Monday, December 24, 2007

On Blair, Catholicism, and Ann Widdecombe

It can be, for some, customary to express dismay or mock-horror when one finds oneself in agreement with the thoughts of someone with whom you consider yourself to be diametrically opposed politically or culturally. Any note of acquiesence tends to be made facetiously or laden with caveats or with some assertion that one's mind is not what it once was. So it was when I read Ann Widdecombe's observations on Tony Blair's protracted decision to convert to Catholicism.

Herself a convert since 1993, Widdecombe, told Sky News at the weekend that Blair would have to have admitted to "believ(ing) everything the church teaches to be revealed truth.' And that means if you previously had any problems with church teaching, as Tony Blair obviously did over abortion ... you would have to say you changed your mind." Widdecombe suggesting that the church ought to have demanded such a statement from the former prime minister. Blair has not released any statement about his conversion. The Society for the Protection of Unborn Children has written to Blair to ask whether he has "repented". Of course, he has not. And nor should he. Blair is to be commended thoroughly for his positions on civil partnerships and abortions during his time as premier. Unfortunately, he did allow the Catholic church some leeway in the row over gay adoption but the correct position was still reached.

None the less, I cannot understand his decision to convert. It disappoints me that he is a person of faith, but this is by the by. He is free to believe as he pleases on this matter. I wish, however, that he had seen sense and left it at that. I cannot sympathise with the man in his decision to attach himself formally to an organisation whose fundamental tenets he so clearly is at odds with. Nor do I appreciate why such an organisation should want him among its affiliates (whatever one of those might be characterised as). Doubtless, he has been accepted in some vainglorious and condescending notion of being "forgiven" but surely the damage where he is concerned has been done.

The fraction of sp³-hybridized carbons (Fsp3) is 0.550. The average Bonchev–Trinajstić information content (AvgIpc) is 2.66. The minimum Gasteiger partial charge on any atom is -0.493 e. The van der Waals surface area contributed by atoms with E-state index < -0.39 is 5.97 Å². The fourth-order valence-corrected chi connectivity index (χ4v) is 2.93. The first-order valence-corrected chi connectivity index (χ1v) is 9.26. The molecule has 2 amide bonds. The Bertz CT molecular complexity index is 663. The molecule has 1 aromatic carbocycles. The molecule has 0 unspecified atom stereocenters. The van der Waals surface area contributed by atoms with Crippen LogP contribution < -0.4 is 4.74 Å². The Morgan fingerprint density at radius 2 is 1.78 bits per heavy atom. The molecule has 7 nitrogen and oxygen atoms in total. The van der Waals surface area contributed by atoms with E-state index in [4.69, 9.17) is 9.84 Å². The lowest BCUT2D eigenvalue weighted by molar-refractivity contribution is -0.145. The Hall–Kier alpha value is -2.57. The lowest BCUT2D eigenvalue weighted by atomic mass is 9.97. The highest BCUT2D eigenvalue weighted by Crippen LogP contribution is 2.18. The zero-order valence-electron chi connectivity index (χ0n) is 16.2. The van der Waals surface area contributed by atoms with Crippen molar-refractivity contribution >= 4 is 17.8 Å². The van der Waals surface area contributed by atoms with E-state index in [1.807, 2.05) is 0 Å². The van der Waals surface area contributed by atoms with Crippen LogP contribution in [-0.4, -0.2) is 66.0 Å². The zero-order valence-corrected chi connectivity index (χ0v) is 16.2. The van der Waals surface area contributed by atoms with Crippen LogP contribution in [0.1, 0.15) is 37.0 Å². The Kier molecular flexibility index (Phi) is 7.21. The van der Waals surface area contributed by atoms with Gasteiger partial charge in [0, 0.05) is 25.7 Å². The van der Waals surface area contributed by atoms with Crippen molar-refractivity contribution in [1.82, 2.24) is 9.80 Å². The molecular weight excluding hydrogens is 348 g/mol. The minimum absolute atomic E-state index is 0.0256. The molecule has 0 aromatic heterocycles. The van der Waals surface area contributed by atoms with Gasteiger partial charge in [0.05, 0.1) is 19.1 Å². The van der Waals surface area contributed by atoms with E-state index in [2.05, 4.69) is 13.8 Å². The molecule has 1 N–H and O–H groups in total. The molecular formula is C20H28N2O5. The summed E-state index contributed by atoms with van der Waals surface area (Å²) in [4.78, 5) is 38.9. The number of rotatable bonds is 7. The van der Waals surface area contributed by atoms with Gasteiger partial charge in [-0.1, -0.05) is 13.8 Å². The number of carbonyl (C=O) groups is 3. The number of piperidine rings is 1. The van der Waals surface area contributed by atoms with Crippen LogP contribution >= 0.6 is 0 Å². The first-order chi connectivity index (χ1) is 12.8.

Perhaps we shall see Blair petitioning and lobbying his successor and erstwhile comrade over matters of a Catholic interest in the future. Fortunately, I am confident, unshakably, that this will not be the case. Blair is guilty of the worst kind of doublethink and is a fool to have aligned himself with a reactionary organisation with whose teachings he evidently has no truck with.

Oh and Merry Christmas.

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